Shah Deniz gas field

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Shah Deniz
Shah Deniz gas field is located in Caspian_Sea
Shah Deniz gas field
Location of Shah Deniz
Country Azerbaijan,
Offshore/onshore Offshore
Coordinates 39°58′N 50°13′E / 39.967°N 50.217°E / 39.967; 50.217Coordinates: 39°58′N 50°13′E / 39.967°N 50.217°E / 39.967; 50.217
Operators BP (25.5%), Statoil (25.5%), SOCAR (10%), Total S.A. (10%), LukAgip (10%), Oil Industries Engineering & Construction (OIEC) (10%), Turkish Petroleum Overseas Company Limited (9%).
Field history
Discovery 1999
Start of production 2006
Abandonment NA
Production
Current production of gas 7×10^9 m3/a (250×10^9 cu ft/a)
Estimated oil in place 3,000 million barrels (~4.1×10^8 t)
Estimated gas in place 1,200×10^9 m3 (42×10^12 cu ft)[1]

Shah Deniz gas field is the largest natural gas field in Azerbaijan. It is situated in the South Caspian Sea, off the coast of Azerbaijan, approximately 70 kilometres (43 mi) southeast of Baku, at a depth of 600 metres (2,000 ft). The field covers approximately 860 square kilometres (330 sq mi). The Shah Deniz gas and condensate field was discovered in 1999. It is to bring gas into Europe without having to traverse countries like Russia or Iran, deemed to be politically unreliable[2] by some.

Ownership[edit]

The Shah Deniz field is operated by BP which has a share of 25.5%. Other partners include Statoil (25.5%), SOCAR (10%), Total S.A. (10%), and LUKoil (10%), NIOC (10%), and TPAO (9%). Eni sold its 5% share to LUKOIL in June 2004.

Reserves[edit]

The Shah Deniz reserves are estimated at between 1.5 billion barrels (240,000,000 m3) to 3 billion barrels (480,000,000 m3) of oil equivalent from 50 to 100 billion cubic meters of gas. Gas production to date at the end of 2005 was estimated to be approximately 7 billion cubic meters (600 mmcf/day avg). The Shah Deniz field also contains gas condensate in excess of 400 million cubic meters.

Pipeline[edit]

The 692 kilometres (430 mi) South Caucasus Pipeline, which began operation at the end of 2006, transports gas from the Shah Deniz field in the Azerbaijan sector of the Caspian Sea to Turkey, through Georgia.

The associated condensate is mixed with the oil from the ACG field and is transported to Turkey through Georgia, along the Baku–Tbilisi–Ceyhan pipeline.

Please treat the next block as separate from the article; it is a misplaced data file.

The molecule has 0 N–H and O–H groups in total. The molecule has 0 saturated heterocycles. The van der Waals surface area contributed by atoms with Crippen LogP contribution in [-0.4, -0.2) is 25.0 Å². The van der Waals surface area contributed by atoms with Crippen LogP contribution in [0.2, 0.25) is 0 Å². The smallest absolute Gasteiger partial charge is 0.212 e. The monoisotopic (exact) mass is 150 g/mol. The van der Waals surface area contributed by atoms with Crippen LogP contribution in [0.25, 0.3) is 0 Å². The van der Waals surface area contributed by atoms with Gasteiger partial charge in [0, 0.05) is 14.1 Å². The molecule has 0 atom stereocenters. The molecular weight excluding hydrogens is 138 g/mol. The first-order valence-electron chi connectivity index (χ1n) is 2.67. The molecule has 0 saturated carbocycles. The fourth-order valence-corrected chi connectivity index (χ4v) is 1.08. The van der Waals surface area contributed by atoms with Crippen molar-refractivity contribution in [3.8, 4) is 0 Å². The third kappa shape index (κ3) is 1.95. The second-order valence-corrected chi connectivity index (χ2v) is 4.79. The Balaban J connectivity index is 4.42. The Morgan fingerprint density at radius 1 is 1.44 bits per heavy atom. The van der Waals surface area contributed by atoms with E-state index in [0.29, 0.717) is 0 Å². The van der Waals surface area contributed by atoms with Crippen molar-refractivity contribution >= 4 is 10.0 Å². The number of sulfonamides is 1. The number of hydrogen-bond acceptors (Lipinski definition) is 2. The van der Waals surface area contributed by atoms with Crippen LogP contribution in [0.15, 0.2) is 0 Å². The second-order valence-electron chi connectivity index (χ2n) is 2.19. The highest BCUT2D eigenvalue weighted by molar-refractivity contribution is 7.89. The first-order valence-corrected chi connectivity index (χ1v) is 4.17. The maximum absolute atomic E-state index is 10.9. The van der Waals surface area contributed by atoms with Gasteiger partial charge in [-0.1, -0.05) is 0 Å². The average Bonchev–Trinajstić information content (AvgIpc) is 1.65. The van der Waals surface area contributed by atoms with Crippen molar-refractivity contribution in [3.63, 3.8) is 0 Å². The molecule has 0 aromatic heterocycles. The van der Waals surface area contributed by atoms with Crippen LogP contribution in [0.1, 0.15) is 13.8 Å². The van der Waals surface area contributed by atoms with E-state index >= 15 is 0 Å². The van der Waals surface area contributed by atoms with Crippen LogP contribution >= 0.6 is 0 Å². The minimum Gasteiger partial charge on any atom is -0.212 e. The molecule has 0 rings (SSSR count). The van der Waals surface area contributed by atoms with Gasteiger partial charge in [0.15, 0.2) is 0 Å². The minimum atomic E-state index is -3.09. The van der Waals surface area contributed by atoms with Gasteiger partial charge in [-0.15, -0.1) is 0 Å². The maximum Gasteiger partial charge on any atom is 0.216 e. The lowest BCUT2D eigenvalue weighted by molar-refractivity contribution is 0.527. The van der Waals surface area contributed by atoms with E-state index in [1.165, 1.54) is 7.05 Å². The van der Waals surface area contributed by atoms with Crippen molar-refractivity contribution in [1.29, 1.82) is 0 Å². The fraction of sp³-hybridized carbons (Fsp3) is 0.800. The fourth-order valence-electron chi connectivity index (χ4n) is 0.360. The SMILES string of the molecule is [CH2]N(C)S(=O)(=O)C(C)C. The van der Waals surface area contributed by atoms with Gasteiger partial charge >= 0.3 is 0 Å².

Recent developments[edit]

The Shah Deniz scheme started to produce gas at the end of December 2006, three months later than expected, but was forced to close briefly in January 2007. Azerbaijan then announced that the field had resumed output only to admit that it had been forced to shut down for a few weeks due to start up technical issues.The shutdown forced Georgia to buy emergency gas supplies from Russia at a market price. Georgia hoped that production from Shah Deniz will allow the country to decrease its energy — and political — dependence on Russia.[2]

By July 2007, the Shah Deniz gas plant at Sangachal Terminal was fully operational, with all buyers of Shah Deniz gas taking gas.[3]

Shah Deniz stage 2 has now been approved. This project will include two additional bridge-linked offshore gas platforms, sub sea wells and expansion to the gas plant at Sangachal Terminal, at an estimated cost of at least $10 billion.[4]

See also[edit]

References[edit]

  1. ^ "Upstream Online.Socar tallies up giant Umid field". Retrieved 2010-12-06. 
  2. ^ a b MacAlister, Terry (2007-02-05). "More trouble for BP as gas scheme is halted". London: Guardian. Retrieved 2008-07-12. 
  3. ^ Clare Watson (2007-07-05). "Gas from Shah Deniz field now flowing to Turkey, Statoil reveals". Energy Business Review. Retrieved 2008-07-12. 
  4. ^ Aida Sultanova; Andrew Langley (2007-10-01). "Investment in Shah Deniz Stage 2 Seen at $10 Billion". Rigzone. Retrieved 2008-07-12. 

External links[edit]